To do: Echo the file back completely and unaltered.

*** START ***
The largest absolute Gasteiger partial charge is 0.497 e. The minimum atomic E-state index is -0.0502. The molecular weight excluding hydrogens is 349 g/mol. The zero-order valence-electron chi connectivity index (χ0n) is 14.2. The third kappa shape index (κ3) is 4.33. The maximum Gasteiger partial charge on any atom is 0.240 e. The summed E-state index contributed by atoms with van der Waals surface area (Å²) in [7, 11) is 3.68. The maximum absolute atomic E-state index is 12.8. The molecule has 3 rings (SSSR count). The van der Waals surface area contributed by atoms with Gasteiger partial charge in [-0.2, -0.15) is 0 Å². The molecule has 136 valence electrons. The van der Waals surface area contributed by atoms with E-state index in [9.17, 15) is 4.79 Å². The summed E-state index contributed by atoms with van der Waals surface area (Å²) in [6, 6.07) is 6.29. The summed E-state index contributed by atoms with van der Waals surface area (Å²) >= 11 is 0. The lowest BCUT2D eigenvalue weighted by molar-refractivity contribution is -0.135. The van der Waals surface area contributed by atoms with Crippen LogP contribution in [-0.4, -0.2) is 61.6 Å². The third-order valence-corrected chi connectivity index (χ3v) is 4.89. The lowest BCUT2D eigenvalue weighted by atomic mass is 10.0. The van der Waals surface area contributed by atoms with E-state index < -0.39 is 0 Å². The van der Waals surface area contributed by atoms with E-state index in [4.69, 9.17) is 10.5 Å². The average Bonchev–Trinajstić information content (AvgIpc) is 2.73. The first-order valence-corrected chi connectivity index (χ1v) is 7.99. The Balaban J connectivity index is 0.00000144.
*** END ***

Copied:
The largest absolute Gasteiger partial charge is 0.497 e. The minimum atomic E-state index is -0.0502. The molecular weight excluding hydrogens is 349 g/mol. The zero-order valence-electron chi connectivity index (χ0n) is 14.2. The third kappa shape index (κ3) is 4.33. The maximum Gasteiger partial charge on any atom is 0.240 e. The summed E-state index contributed by atoms with van der Waals surface area (Å²) in [7, 11) is 3.68. The maximum absolute atomic E-state index is 12.8. The molecule has 3 rings (SSSR count). The van der Waals surface area contributed by atoms with Gasteiger partial charge in [-0.2, -0.15) is 0 Å². The molecule has 136 valence electrons. The van der Waals surface area contributed by atoms with E-state index in [9.17, 15) is 4.79 Å². The summed E-state index contributed by atoms with van der Waals surface area (Å²) in [6, 6.07) is 6.29. The summed E-state index contributed by atoms with van der Waals surface area (Å²) >= 11 is 0. The lowest BCUT2D eigenvalue weighted by molar-refractivity contribution is -0.135. The van der Waals surface area contributed by atoms with Crippen LogP contribution in [-0.4, -0.2) is 61.6 Å². The third-order valence-corrected chi connectivity index (χ3v) is 4.89. The lowest BCUT2D eigenvalue weighted by atomic mass is 10.0. The van der Waals surface area contributed by atoms with E-state index < -0.39 is 0 Å². The van der Waals surface area contributed by atoms with E-state index in [4.69, 9.17) is 10.5 Å². The average Bonchev–Trinajstić information content (AvgIpc) is 2.73. The first-order valence-corrected chi connectivity index (χ1v) is 7.99. The Balaban J connectivity index is 0.00000144.